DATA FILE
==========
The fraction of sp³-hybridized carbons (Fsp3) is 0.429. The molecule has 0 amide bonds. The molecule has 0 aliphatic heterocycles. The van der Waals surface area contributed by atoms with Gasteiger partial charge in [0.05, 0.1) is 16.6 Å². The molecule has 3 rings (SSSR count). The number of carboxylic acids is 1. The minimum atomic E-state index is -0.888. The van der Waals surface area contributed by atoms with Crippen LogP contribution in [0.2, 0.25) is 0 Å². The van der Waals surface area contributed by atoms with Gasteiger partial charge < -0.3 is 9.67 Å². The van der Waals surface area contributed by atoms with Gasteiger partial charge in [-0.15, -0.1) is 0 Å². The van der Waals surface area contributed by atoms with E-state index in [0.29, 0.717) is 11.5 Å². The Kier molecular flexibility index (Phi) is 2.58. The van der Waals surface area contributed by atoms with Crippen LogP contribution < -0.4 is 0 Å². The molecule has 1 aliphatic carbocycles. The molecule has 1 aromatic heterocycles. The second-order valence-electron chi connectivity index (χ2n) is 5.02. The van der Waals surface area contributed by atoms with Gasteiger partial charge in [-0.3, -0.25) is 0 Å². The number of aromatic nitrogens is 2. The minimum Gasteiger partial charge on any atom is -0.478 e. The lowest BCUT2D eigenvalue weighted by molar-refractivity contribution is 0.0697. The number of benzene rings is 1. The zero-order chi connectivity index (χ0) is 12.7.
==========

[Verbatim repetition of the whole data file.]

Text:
The fraction of sp³-hybridized carbons (Fsp3) is 0.429. The molecule has 0 amide bonds. The molecule has 0 aliphatic heterocycles. The van der Waals surface area contributed by atoms with Gasteiger partial charge in [0.05, 0.1) is 16.6 Å². The molecule has 3 rings (SSSR count). The number of carboxylic acids is 1. The minimum atomic E-state index is -0.888. The van der Waals surface area contributed by atoms with Crippen LogP contribution in [0.2, 0.25) is 0 Å². The van der Waals surface area contributed by atoms with Gasteiger partial charge < -0.3 is 9.67 Å². The van der Waals surface area contributed by atoms with Gasteiger partial charge in [-0.15, -0.1) is 0 Å². The van der Waals surface area contributed by atoms with E-state index in [0.29, 0.717) is 11.5 Å². The Kier molecular flexibility index (Phi) is 2.58. The van der Waals surface area contributed by atoms with Crippen LogP contribution < -0.4 is 0 Å². The molecule has 1 aliphatic carbocycles. The molecule has 1 aromatic heterocycles. The second-order valence-electron chi connectivity index (χ2n) is 5.02. The van der Waals surface area contributed by atoms with Gasteiger partial charge in [-0.3, -0.25) is 0 Å². The number of aromatic nitrogens is 2. The minimum Gasteiger partial charge on any atom is -0.478 e. The lowest BCUT2D eigenvalue weighted by molar-refractivity contribution is 0.0697. The number of benzene rings is 1. The zero-order chi connectivity index (χ0) is 12.7.